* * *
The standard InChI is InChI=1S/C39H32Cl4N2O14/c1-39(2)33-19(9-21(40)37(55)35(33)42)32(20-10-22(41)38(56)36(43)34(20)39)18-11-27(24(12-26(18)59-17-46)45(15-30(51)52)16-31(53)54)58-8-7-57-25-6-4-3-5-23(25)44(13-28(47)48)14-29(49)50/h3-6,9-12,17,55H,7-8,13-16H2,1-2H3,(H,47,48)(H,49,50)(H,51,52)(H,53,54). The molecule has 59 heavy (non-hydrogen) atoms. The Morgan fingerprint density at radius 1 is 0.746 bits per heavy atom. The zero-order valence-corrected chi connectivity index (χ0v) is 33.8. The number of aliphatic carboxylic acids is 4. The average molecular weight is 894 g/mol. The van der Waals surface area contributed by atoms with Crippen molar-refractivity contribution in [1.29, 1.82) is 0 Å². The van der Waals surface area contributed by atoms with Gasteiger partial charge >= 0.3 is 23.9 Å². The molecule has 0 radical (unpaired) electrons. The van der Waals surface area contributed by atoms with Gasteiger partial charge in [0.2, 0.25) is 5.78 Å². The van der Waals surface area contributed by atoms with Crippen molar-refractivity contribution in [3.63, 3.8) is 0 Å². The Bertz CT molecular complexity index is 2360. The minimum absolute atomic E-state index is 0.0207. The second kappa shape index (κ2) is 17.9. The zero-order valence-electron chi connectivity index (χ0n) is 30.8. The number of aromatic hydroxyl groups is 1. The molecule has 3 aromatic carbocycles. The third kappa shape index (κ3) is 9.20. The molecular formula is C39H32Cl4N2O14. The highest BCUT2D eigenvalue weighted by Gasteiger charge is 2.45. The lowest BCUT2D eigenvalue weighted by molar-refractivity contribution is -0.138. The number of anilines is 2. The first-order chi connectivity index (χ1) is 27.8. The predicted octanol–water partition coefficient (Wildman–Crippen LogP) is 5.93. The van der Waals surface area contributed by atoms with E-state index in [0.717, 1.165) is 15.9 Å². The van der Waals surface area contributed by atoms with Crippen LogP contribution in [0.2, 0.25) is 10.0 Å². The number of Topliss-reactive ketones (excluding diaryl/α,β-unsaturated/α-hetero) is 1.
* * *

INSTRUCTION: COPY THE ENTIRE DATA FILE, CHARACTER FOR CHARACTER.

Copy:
The standard InChI is InChI=1S/C39H32Cl4N2O14/c1-39(2)33-19(9-21(40)37(55)35(33)42)32(20-10-22(41)38(56)36(43)34(20)39)18-11-27(24(12-26(18)59-17-46)45(15-30(51)52)16-31(53)54)58-8-7-57-25-6-4-3-5-23(25)44(13-28(47)48)14-29(49)50/h3-6,9-12,17,55H,7-8,13-16H2,1-2H3,(H,47,48)(H,49,50)(H,51,52)(H,53,54). The molecule has 59 heavy (non-hydrogen) atoms. The Morgan fingerprint density at radius 1 is 0.746 bits per heavy atom. The zero-order valence-corrected chi connectivity index (χ0v) is 33.8. The number of aliphatic carboxylic acids is 4. The average molecular weight is 894 g/mol. The van der Waals surface area contributed by atoms with Crippen molar-refractivity contribution in [1.29, 1.82) is 0 Å². The van der Waals surface area contributed by atoms with Gasteiger partial charge >= 0.3 is 23.9 Å². The molecule has 0 radical (unpaired) electrons. The van der Waals surface area contributed by atoms with Gasteiger partial charge in [0.2, 0.25) is 5.78 Å². The van der Waals surface area contributed by atoms with Crippen molar-refractivity contribution in [3.63, 3.8) is 0 Å². The Bertz CT molecular complexity index is 2360. The minimum absolute atomic E-state index is 0.0207. The second kappa shape index (κ2) is 17.9. The zero-order valence-electron chi connectivity index (χ0n) is 30.8. The number of aromatic hydroxyl groups is 1. The molecule has 3 aromatic carbocycles. The third kappa shape index (κ3) is 9.20. The molecular formula is C39H32Cl4N2O14. The highest BCUT2D eigenvalue weighted by Gasteiger charge is 2.45. The lowest BCUT2D eigenvalue weighted by molar-refractivity contribution is -0.138. The number of anilines is 2. The first-order chi connectivity index (χ1) is 27.8. The predicted octanol–water partition coefficient (Wildman–Crippen LogP) is 5.93. The van der Waals surface area contributed by atoms with E-state index in [0.717, 1.165) is 15.9 Å². The van der Waals surface area contributed by atoms with Crippen LogP contribution in [0.2, 0.25) is 10.0 Å². The number of Topliss-reactive ketones (excluding diaryl/α,β-unsaturated/α-hetero) is 1.